Early in my career as a professional speaker, I made a lot of mistakes. I took on too many engagements when I had a lot of things going on with my personal life and with my job that paid the bills. I also made the mistake of allowing my contact for the presentation to select any topic that interested him or her, and then I would design a presentation around it. So I laugh to myself whenever I meet someone just getting into the speaking business that’s finding themselves battling these very frustrations.
The first thing I share is my own experience of transitioning from giving speeches in Toastmasters to giving speeches to other audiences and how I’ve made many of the same mistakes they are experiencing. While they take comfort in learning that they’re not the only ones to make these mistakes, they also say something like “I wish I had talked to you about this months ago.” That’s when I tell them that they are better off for making the mistake themselves rather than hearing about them second hand through someone else because they’ll not only remember to not do it again, but they’ll have also tested their limits.
The reason why I chose these two mistakes out of the countless ones I’ve made is because they are not common sense mistakes. We all know to practice our talks before we go in front of our audience and to not use inappropriate humor. But we also like to challenge ourselves and push ourselves as hard as we can. That defeat that we reach when we push ourselves to our boundaries is a good thing — it tells us how far we can go and shows us what we need to work on.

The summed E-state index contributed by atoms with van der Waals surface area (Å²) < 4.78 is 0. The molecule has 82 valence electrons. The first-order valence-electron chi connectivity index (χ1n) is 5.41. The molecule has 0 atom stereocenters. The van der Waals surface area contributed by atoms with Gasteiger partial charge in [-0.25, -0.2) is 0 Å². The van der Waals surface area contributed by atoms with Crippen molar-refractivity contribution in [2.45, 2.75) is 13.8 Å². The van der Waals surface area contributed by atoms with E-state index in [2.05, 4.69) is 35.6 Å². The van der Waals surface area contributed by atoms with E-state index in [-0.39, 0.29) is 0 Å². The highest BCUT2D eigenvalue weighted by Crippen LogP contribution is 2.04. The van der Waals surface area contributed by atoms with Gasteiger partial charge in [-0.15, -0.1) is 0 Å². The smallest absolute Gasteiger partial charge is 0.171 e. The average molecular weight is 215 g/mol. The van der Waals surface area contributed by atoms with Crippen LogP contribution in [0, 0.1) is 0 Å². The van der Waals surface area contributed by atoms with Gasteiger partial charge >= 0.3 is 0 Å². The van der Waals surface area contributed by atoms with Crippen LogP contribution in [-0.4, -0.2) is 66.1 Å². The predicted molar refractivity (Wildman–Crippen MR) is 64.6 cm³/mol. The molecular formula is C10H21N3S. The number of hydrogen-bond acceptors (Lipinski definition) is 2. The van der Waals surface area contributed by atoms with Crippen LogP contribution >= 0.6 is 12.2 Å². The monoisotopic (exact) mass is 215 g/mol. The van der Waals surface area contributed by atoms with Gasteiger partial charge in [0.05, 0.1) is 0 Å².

Several years ago I took up every chance I could to speak to an audience. I was a member of two Toastmasters clubs where I’d speak at every possible opportunity and I was contacting clubs and organizations left and right for speaking opportunities. On top of that, I had a lot going on with my “outside of speaking” life. Now had I just had a single speech that I would always deliver, my life wouldn’t have been so bad. But I refused to recycle my speeches; every audience got their own customized talk.
So it wasn’t long before I crashed. Fortunately, my bomb of a speech was at a Toastmasters club so it didn’t really matter. Other than bruising my then delicate ego, there was no harm done (although at the time I almost considered giving up). Had I not tried this at that time in my career as a speaker, I may not have found out that I wasn’t Superman until I was doing paid speeches.
I still challenge myself every now and then, but I’m cautious. And every now and then, things don’t go as planned. But now when I make mistakes, I pout about them for a few minutes and get all that pain, anger, frustration and other negative feelings out of my system. Then when it’s over, I try to learn from the mistake and move on with my life.
Defeats get us to work harder, strengthen our commitments to our goals and learn our limits. Yes, they may knock us down, make us feel like a failure or do some damage to us. But almost all wounds heal with time. So the next time you’re faced with the feeling of defeat, pick yourself up and get back into the game. Life wouldn’t be as interesting if we didn’t have a set back every now and then.